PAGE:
Millions of dollars more in budget cuts may be needed [WFSB]

October 19, 2015


HARTFORD, CT (WFSB) – The governor’s office said the state may see more budget rescissions designed to take aim at a revenue shortfall.
Due partly because of stock market concerns, state officials released a list on Friday of more than $102 million in budget rescissions.
The Office of Policy and Management said Gov. Dannel Malloy took the steps to ensure the budget stays balanced.
The rescissions will affect Executive Branch agencies and the Judicial Branch.
The Executive Branch cuts total $99.2 million. Legislative leaders and the Judicial Branch have been asked to reduce spending by $420,000 and $3.1 million respectfully.
In addition, the OPM said it identified nearly $15 million in municipal aid reductions. Overall, however, it said municipal aid will continue to see an increase of 11.4 percent for the fiscal year 2016 budget over the fiscal year 2011 budget.
Rescissions will also affect the Connecticut State University System’s board of regents, Department of Agriculture, Department of Children and Families and others.
A complete list of the agencies and departments affected by the reductions can be found here.
The OPM said that it’s all due to the volatility on Wall Street and uncertainty about the future.
“OPM’s estimate of capital gains has decreased for the current fiscal year, and it would be reckless to expect these revenues to grow when the S&P 500 is down more than 6 percent since May,” said Ben Barnes, OPM secretary. “Only once since 1994 have we seen positive capital gains revenue growth when the market was down.”
Barnes said that five times in the last 20 years a down market has led to significant revenue drops. That’s why he said they’re taking precautionary steps.
“While not everyone will be pleased with these decisions, this is the right thing to do to keep our state budget balanced,” he said.
According to projections from Comptroller Kevin Lembo, the state is looking at a $120 million revenue shortfall.
Gov. Dannel Malloy said he wants a bipartisan meeting to discuss the state’s short-term and long-term budget outlook.
“More hard decisions have to be made and I am here to say we should make them together with each party involved,” Malloy said.
Malloy said that with Wall Street on a significant downturn, further tough decisions need to be made. He added while unemployment is down, people are making less money.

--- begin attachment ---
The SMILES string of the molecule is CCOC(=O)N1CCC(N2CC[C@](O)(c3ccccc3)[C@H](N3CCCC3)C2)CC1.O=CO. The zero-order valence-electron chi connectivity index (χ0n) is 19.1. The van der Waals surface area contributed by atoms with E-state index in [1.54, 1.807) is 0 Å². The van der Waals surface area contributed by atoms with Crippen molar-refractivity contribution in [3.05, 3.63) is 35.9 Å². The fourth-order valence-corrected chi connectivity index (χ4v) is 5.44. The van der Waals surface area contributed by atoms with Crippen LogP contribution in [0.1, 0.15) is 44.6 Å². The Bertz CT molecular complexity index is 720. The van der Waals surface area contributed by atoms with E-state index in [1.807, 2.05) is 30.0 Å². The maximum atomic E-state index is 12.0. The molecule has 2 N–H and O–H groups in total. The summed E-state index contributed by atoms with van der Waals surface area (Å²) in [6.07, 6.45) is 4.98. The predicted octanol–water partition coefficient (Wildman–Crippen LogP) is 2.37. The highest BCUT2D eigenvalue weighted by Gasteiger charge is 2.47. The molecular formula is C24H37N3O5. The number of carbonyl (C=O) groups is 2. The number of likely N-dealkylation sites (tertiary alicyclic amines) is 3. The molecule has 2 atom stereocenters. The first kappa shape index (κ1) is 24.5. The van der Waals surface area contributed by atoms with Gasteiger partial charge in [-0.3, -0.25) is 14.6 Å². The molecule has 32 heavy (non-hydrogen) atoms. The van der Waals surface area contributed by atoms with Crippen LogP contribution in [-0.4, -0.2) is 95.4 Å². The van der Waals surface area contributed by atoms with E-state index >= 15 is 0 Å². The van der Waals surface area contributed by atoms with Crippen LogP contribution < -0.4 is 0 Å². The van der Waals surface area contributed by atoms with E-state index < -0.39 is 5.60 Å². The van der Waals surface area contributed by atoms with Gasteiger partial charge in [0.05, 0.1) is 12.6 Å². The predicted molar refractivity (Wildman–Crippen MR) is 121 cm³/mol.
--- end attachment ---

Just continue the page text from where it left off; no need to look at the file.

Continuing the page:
“We’ve heard the calls and seen the press releases,” Malloy said. “Now we’ll have an opportunity for all of us to talk about specific, concrete ideas to move Connecticut forward.”
Revenue forecasts show a need for millions more in cuts following last month’s rescissions. The last round of cuts could affect hospitals and social services. Democratic leaders are proposing a 2.5 percent cut across the board.
Malloy said he encouraged leaders from both political parties to develop their own realistic and concrete proposals in order to be part of the solution.
“We should have a special session,” House Rep. Brendan Sharkey said. “I had previously not wanted to do one because it had not risen the level of the 1 percent.”
When the deficit is one percent of the general fund, the governor must have a mitigation plan, which basically means more cuts.
“Collaboration across branches, politics and agencies ensures that necessary spending cuts are made only after the most thoughtful and transparent process. As I reported earlier this month, spending cuts may be warranted – but the consequences of any cut should be vetted through a collaborative nonpartisan process to ensure that rescissions are carefully designed to solve, rather than create new, economic harm,” Lembo said.
Malloy said the state must use the economic reality of the moment to have a real discussion.
“It’s time for all of us to make tough decisions and make them together,” Malloy said.
Malloy and his office said the Republicans’ plan included labor concessions, which were unrealistic and came short of balancing the budget.
“He’s not calling anybody’s bluff. We know this governor,” state Sen. Len Fasano, who is the Republican minority leader, said. “If he felt strongly about something he would stay here. The bottom line is we have always been crystal clear. You want a conversation about numbers. Let’s have a conversation about numbers.”
Last month, Malloy announced more than $102 million in budget rescissions. The rescissions affected the Executive Branch agencies and the Judicial Branch.
The governor’s unusual gesture to include Republicans also comes when he’s losing ground among Connecticut voters. The latest Quinnipiac poll shows Malloy’s approval rating is at an all-time low.